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MRI findings correlate with difficult dissection during proximal hamstring repair and with postoperative sciatica.

Skeletal Radiology 2024 April 7
OBJECTIVE: This study examines the correlation between MRI findings and difficult dissection during proximal primary hamstring repair and postoperative sciatica.

MATERIALS AND METHODS: A total of 32 cases of surgically repaired hamstring tendon tears that underwent preoperative and postoperative MRI were divided into sciatica (n = 12) and control (n = 20) groups based on the presence or absence of postoperative sciatica. Cases were scored by two blinded musculoskeletal radiologists for imaging features associated with difficult surgical dissection and the development of subsequent sciatica. Intra- and interrater agreements, as well as correlation of MRI findings with symptoms (odds ratio, OR), were calculated.

RESULTS: On preoperative MRI, diffuse hamstring muscle edema pattern suggestive of active denervation (OR 9.4-13.6), and greater sciatic perineural scar circumference (OR 1.9-2) and length (OR 1.2-1.3) were significantly correlated with both difficult dissection and postoperative sciatica. Preoperatively, a greater number of tendons torn (OR 3.3), greater tear cross-sectional area (CSA, OR 1.03), and increased nerve T2-weighted signal (OR 3.2) and greater perineural scar thickness (OR 1.7) were also associated with difficult dissection, but not postoperative sciatica. On postoperative MRI, hamstring denervation, sciatic nerve tethering to the hamstring tendon, and development of perineural scar and greater perineural scar extent were all significantly correlated with postoperative sciatica.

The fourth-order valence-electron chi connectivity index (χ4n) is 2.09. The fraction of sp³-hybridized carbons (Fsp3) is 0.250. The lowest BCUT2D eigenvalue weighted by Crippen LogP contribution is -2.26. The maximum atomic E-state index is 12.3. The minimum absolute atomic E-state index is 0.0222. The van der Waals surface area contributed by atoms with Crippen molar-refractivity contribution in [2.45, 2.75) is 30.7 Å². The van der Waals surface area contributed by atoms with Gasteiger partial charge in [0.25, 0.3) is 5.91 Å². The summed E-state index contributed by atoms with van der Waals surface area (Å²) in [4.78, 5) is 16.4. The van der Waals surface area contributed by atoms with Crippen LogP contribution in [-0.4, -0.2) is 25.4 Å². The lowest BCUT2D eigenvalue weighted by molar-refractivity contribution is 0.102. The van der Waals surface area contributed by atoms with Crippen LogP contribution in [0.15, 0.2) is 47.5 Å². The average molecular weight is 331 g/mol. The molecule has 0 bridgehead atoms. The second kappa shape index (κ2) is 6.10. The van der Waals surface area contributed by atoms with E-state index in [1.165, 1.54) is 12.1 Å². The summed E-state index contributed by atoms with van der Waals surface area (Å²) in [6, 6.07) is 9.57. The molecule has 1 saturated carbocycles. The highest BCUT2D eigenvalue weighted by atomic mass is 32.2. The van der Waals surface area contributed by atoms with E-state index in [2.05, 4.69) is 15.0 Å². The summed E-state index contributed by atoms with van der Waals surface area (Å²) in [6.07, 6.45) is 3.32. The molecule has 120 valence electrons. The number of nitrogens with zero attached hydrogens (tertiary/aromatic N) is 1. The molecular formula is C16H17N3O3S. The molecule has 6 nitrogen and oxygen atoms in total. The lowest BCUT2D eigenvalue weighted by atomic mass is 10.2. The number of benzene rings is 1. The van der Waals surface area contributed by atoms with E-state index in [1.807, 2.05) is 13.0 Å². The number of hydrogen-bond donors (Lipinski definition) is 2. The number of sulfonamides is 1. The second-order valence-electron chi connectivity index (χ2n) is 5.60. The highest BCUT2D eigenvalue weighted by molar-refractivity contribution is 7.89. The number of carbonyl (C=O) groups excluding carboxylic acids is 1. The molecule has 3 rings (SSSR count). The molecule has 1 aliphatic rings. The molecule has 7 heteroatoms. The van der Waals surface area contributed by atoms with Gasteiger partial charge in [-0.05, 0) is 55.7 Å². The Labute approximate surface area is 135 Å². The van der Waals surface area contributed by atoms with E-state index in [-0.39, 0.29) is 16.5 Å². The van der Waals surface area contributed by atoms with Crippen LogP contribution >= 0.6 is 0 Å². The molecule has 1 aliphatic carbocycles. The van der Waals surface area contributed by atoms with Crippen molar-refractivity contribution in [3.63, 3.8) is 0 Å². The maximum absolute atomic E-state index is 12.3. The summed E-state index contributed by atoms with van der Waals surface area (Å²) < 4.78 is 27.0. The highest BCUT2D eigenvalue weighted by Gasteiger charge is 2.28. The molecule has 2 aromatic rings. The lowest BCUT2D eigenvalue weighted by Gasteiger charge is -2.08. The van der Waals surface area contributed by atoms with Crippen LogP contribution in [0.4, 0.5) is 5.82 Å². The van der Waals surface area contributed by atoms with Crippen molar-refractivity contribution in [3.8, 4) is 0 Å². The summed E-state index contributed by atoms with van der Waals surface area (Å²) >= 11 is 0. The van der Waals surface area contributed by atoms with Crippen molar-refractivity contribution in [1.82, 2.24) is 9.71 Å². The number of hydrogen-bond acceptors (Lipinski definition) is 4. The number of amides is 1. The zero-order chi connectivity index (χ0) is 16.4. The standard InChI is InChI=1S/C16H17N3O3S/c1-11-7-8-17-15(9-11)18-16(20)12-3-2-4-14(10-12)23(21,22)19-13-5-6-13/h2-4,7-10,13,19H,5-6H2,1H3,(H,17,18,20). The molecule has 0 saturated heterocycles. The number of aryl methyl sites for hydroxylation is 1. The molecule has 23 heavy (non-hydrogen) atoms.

CONCLUSION: Preoperative hamstring MRI demonstrates findings predictive of difficult sciatic nerve dissection; careful MRI evaluation of the nerve and for the presence and extent of perineural scar is important for preoperative planning. Preoperative and postoperative MRI both depict findings that correlate with postoperative sciatica.

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